Bappedyanto: Instead of expanding to the South East Asia region, we’re thinking of expanding nationally. This means putting more data centres in other provinces or on other islands. The internet connection is bit scarce in areas other than Java Island so I guess it’s more imperative to put the infrastructure just outside Java Island so access can be faster.

How do you think the Indonesian tech scene is progressing? i.e., where does it currently stand and what are its challenges to development?

Cresswell: Indonesian universities are producing many thousands of new developers every day; these developers are trained in the latest web technologies, so any applications they develop are natively designed for cloud environments. There are so many new application startups operating in the “market disrupter” space, i.e., those that modernise a legacy, outdated way of doing business, and these start-ups have no desire to run or manage their IT systems. Whilst legacy IT in Indonesia is still wanting to purchase capital assets and on-premises software deployments, all new applications being developed for the local market are only available in the cloud forcing legacy IT to accept change. This factor combined with the positive economics of cloud use will further expand the rapid uptake of cloud services.

Bappedyanto: The progress is quite fast but still sporadic. We still can’t move beyond the trend. We haven’t make any decision on which area of technology we need to focus into. Whether it’s hardware or software.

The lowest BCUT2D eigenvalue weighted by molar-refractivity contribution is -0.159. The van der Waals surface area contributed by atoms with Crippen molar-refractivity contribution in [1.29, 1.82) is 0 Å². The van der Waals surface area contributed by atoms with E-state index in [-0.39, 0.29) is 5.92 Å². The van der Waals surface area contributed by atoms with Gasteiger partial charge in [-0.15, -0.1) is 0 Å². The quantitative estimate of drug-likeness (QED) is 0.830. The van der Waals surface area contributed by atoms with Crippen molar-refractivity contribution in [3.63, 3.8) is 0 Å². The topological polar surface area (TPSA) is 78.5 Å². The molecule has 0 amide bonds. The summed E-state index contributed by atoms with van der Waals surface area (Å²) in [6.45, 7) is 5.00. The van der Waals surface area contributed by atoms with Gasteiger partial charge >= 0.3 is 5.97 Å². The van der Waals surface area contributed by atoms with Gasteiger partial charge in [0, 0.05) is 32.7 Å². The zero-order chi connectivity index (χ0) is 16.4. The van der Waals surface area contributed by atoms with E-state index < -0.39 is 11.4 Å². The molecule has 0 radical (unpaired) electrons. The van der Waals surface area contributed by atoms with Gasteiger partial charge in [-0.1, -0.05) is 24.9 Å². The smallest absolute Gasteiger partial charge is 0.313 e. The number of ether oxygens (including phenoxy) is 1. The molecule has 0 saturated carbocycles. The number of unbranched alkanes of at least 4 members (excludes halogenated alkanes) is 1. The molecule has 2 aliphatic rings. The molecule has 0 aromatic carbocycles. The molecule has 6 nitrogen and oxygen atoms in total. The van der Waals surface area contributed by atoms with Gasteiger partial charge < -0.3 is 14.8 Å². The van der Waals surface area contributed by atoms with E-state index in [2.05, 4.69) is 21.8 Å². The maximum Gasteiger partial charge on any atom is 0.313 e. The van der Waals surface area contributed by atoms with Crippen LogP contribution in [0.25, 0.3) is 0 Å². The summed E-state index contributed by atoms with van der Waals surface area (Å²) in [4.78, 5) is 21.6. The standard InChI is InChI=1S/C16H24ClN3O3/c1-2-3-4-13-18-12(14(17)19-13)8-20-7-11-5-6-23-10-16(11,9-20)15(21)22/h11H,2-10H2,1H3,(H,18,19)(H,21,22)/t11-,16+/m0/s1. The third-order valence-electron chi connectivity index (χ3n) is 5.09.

What do you think might surprise an international tech community about Indonesia at the moment?

Cresswell: The degree of innovation in Indonesia is amazing. There are so many economic and social problems in Indonesia that smart people are seeing not as an inhibitor, but as an opportunity. As an example, the public transport network is fragmented, not well organised, and is hard to get accurate travel information; so a startup created an app that can track the buses, trains, and ships to give passengers real time stats. Also, the internet opens up people’s access to an array of online experiences, and to accommodate that, the number of new eCommerce companies is mind blowing. What was once a very limited market has ballooned into a multi-million dollar segment.

Is there anything else you’d like to share about the Indonesian tech scene?

Cresswell: Consumer facing services, in local language, are in significant demand, and that demand will continue to drive innovation and create new market opportunities. That, alongside government regulations that mandate consumer focused services are housed in Indonesia, will continue to push the expansion of cloud services. Watch this space.

Bappedyanto: As an emerging country, I think we’re still trying to find our personality in the tech scene, we’re yet to mature. I guess in the next five years, we’ll be able to define ourselves in technology. [This could be] as a big user or becoming a player in the bigger market.